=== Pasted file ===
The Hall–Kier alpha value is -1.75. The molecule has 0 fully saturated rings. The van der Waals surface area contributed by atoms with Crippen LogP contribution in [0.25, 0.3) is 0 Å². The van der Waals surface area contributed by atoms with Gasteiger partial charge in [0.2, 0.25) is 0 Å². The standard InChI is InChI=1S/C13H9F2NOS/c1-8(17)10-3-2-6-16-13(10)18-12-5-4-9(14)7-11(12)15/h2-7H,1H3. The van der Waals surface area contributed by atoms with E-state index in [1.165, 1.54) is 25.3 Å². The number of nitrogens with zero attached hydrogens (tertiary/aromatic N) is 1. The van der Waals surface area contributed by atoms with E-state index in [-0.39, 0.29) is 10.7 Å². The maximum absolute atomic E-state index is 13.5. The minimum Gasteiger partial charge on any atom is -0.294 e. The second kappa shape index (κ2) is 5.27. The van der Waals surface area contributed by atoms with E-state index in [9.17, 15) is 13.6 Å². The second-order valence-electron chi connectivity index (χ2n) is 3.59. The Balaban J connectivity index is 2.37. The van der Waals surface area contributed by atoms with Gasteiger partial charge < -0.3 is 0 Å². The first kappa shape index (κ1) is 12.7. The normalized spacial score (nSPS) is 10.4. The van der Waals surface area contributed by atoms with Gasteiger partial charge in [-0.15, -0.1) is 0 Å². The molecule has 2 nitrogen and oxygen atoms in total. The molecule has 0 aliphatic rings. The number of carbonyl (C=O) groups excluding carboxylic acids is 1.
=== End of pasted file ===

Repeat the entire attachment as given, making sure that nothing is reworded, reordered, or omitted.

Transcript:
The Hall–Kier alpha value is -1.75. The molecule has 0 fully saturated rings. The van der Waals surface area contributed by atoms with Crippen LogP contribution in [0.25, 0.3) is 0 Å². The van der Waals surface area contributed by atoms with Gasteiger partial charge in [0.2, 0.25) is 0 Å². The standard InChI is InChI=1S/C13H9F2NOS/c1-8(17)10-3-2-6-16-13(10)18-12-5-4-9(14)7-11(12)15/h2-7H,1H3. The van der Waals surface area contributed by atoms with E-state index in [1.165, 1.54) is 25.3 Å². The number of nitrogens with zero attached hydrogens (tertiary/aromatic N) is 1. The van der Waals surface area contributed by atoms with E-state index in [-0.39, 0.29) is 10.7 Å². The maximum absolute atomic E-state index is 13.5. The minimum Gasteiger partial charge on any atom is -0.294 e. The second kappa shape index (κ2) is 5.27. The van der Waals surface area contributed by atoms with E-state index in [9.17, 15) is 13.6 Å². The second-order valence-electron chi connectivity index (χ2n) is 3.59. The Balaban J connectivity index is 2.37. The van der Waals surface area contributed by atoms with Gasteiger partial charge < -0.3 is 0 Å². The first kappa shape index (κ1) is 12.7. The normalized spacial score (nSPS) is 10.4. The van der Waals surface area contributed by atoms with Gasteiger partial charge in [-0.15, -0.1) is 0 Å². The molecule has 2 nitrogen and oxygen atoms in total. The molecule has 0 aliphatic rings. The number of carbonyl (C=O) groups excluding carboxylic acids is 1.